It is natural to compare ourselves to others. It gives us a way of seeing how we measure up. And more importantly, it can open our eyes to bigger and better ways of living and drive us to become better versions of ourselves. This is not to say that we should try to be exactly like those around us, but to use the great attributes and successes of those around us to motivate us and expand our minds to what is possible within ourselves.
There is one big problem with doing this though. Things aren’t always how they appear. A person may give the impression that they are successful, happy, and living a great life, yet behind closed doors, they may be a disaster.
We have all heard stories or actually known people who appeared to be living in financial abundance, only to find out that they had to file bankruptcy. And I remember saying these exact words about one couple… “Those two will never get divorced,” only to get a call from them one day telling us that their marriage had ended.
When we look to someone who appears to have it all together, it’s critical to realize that, while someone is very successful in one area of life, or even several areas of life, they often have weaknesses or failures in other areas of life. It is also critical to realize that others can make it look like they are doing so well in one area of life, yet behind closed doors they may actually be struggling badly.
I remember thinking Tiger Woods seemed to have it all together. As it turned out, he had golf all together. His marriage was a disaster, and he had other issues related to other women. And Lance Armstrong was the poster boy of success, athletics, and contribution, until he wasn’t. It turned out that he was a cheater, treated others poorly, and is super arrogant.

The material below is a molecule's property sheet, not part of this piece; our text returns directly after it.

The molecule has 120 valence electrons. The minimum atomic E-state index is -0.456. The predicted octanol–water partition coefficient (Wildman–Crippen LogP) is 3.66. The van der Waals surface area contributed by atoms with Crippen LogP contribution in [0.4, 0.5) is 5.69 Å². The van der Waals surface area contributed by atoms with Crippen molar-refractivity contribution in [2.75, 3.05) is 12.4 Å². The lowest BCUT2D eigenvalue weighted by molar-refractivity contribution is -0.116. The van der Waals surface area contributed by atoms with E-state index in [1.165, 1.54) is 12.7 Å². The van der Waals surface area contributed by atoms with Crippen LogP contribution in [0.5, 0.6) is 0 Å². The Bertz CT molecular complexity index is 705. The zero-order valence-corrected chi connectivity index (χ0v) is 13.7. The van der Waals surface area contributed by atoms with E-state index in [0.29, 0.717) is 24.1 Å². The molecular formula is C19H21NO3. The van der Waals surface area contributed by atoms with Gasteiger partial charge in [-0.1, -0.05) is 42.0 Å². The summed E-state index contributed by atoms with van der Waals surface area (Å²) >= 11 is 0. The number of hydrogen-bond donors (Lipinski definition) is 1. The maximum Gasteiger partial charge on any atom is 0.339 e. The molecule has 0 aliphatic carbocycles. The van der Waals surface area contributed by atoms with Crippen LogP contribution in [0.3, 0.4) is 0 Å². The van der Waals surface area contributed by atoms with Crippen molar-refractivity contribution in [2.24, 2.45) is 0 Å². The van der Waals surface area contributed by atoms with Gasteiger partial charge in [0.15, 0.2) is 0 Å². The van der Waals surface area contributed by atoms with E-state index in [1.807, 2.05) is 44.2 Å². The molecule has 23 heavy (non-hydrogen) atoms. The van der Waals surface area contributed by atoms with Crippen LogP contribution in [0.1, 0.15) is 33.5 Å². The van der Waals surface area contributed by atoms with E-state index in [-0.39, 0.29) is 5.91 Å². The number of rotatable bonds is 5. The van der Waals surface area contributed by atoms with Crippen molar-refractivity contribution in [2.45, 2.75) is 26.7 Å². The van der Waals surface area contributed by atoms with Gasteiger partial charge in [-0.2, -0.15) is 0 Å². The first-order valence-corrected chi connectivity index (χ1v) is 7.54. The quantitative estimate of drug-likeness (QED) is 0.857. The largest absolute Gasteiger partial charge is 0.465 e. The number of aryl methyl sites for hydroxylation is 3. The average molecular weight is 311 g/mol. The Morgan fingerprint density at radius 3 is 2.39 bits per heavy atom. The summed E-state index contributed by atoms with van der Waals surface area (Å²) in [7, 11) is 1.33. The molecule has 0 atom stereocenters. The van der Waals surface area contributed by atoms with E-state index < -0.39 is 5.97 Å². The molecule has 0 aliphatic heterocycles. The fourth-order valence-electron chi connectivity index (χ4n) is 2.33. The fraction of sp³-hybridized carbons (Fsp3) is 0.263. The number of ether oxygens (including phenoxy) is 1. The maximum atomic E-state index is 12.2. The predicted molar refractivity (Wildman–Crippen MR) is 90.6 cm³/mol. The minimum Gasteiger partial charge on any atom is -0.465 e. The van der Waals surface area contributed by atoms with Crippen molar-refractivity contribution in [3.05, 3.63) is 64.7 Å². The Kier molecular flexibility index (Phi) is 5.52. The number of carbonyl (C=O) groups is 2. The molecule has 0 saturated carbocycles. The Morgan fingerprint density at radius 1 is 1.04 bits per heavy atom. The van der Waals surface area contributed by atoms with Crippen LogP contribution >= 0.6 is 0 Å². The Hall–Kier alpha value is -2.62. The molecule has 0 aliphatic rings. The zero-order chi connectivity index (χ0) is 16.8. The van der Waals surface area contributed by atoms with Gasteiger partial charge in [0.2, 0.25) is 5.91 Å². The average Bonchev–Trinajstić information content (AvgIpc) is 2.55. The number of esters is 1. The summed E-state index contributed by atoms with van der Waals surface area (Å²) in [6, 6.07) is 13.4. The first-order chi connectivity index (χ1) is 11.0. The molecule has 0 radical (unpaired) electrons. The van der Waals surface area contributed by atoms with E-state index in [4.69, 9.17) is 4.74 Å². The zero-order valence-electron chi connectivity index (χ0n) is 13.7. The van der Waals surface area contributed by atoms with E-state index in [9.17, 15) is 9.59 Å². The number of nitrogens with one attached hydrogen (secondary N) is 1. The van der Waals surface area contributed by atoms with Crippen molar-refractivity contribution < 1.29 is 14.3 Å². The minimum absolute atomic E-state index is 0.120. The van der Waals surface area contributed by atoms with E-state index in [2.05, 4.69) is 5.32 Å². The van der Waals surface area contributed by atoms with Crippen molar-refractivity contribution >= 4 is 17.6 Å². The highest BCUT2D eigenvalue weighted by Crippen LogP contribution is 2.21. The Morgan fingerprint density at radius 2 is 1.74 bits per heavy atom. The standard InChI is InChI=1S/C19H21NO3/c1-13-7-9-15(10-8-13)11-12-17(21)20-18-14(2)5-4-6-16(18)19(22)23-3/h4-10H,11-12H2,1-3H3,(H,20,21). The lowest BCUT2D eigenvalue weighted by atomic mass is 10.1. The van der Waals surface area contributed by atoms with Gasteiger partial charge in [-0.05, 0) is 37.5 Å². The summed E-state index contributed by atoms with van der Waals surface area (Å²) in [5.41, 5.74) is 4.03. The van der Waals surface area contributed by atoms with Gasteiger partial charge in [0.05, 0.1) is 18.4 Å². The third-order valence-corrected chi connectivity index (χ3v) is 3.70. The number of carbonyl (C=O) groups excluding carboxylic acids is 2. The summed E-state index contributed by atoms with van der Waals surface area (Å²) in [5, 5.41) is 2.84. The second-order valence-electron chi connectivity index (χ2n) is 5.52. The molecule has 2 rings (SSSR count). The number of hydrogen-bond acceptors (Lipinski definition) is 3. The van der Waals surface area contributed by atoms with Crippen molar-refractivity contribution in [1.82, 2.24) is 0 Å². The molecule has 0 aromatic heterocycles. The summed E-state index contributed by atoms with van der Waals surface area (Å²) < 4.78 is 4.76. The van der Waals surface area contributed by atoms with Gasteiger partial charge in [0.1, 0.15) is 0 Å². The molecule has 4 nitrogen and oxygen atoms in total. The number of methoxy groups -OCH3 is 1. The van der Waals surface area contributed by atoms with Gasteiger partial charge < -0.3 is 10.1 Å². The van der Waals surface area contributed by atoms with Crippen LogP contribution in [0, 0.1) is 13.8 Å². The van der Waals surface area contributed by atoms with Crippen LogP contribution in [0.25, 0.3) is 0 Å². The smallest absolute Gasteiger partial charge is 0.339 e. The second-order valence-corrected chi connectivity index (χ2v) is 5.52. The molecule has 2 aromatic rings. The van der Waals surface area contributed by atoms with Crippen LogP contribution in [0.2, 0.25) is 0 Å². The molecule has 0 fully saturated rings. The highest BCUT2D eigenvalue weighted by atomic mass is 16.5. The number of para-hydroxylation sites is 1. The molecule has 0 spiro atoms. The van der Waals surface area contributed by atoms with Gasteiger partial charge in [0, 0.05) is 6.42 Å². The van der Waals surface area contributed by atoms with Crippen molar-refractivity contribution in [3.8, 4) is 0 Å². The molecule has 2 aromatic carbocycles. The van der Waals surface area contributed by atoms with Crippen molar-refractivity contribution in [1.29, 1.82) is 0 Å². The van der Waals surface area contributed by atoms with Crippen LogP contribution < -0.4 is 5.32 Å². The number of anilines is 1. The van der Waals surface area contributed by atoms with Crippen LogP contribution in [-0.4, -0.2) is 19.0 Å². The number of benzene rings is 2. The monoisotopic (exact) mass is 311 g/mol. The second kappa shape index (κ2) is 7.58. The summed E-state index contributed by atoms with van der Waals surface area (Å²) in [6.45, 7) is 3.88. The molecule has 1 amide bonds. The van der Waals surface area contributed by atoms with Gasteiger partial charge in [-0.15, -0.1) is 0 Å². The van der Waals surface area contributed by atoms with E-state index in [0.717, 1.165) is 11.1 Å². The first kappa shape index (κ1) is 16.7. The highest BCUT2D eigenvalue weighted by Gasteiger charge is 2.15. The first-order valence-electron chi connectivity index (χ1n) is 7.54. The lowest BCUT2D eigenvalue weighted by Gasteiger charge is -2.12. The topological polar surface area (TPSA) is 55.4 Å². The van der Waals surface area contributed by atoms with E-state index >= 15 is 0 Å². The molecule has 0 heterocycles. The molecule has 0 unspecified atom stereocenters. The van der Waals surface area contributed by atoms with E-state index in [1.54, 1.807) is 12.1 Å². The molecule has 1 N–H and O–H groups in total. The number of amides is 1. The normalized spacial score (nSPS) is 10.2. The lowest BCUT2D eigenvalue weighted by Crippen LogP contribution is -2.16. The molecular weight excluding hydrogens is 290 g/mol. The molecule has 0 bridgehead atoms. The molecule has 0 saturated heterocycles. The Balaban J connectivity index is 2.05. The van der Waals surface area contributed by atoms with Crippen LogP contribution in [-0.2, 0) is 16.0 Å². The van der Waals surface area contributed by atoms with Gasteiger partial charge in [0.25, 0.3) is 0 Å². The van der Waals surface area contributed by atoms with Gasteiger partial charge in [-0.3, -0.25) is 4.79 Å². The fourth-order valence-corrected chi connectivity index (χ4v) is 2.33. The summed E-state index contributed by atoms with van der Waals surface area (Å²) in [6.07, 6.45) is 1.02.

Aside from super stars, professional athletes, and those we read about and hear about every day on television and in the news, what about neighbors and friends? These are the people you are more likely to compare yourself to day in and day out. We are regularly surprised to find out that those we most admire, and maybe are even envious of, aren’t exactly as they appeared.
There are two points I’d like to make here… First, be careful comparing yourself to others. You may be beating yourself up for no reason. People are not always what they appear to be. Second, strive to have balance in all areas of your life.
True success comes in the form of doing well in all areas of your life, not just one or a couple. You may be ultra-successful financially, yet have a marriage that is terrible. You may go to church every Sunday and participate in a bible study, yet treat those around you poorly. Your business may be booming, but you’re fifty pounds overweight and struggle to get through the day.
If you’re wondering who has it ALL together… the answer is no one! So don’t feel bad about struggling in certain areas. Acknowledge those weaknesses and work to get those areas as strong as all the others. Authentic success is not being phenomenal in one area of life, it is to be balanced and strong in ALL areas of life.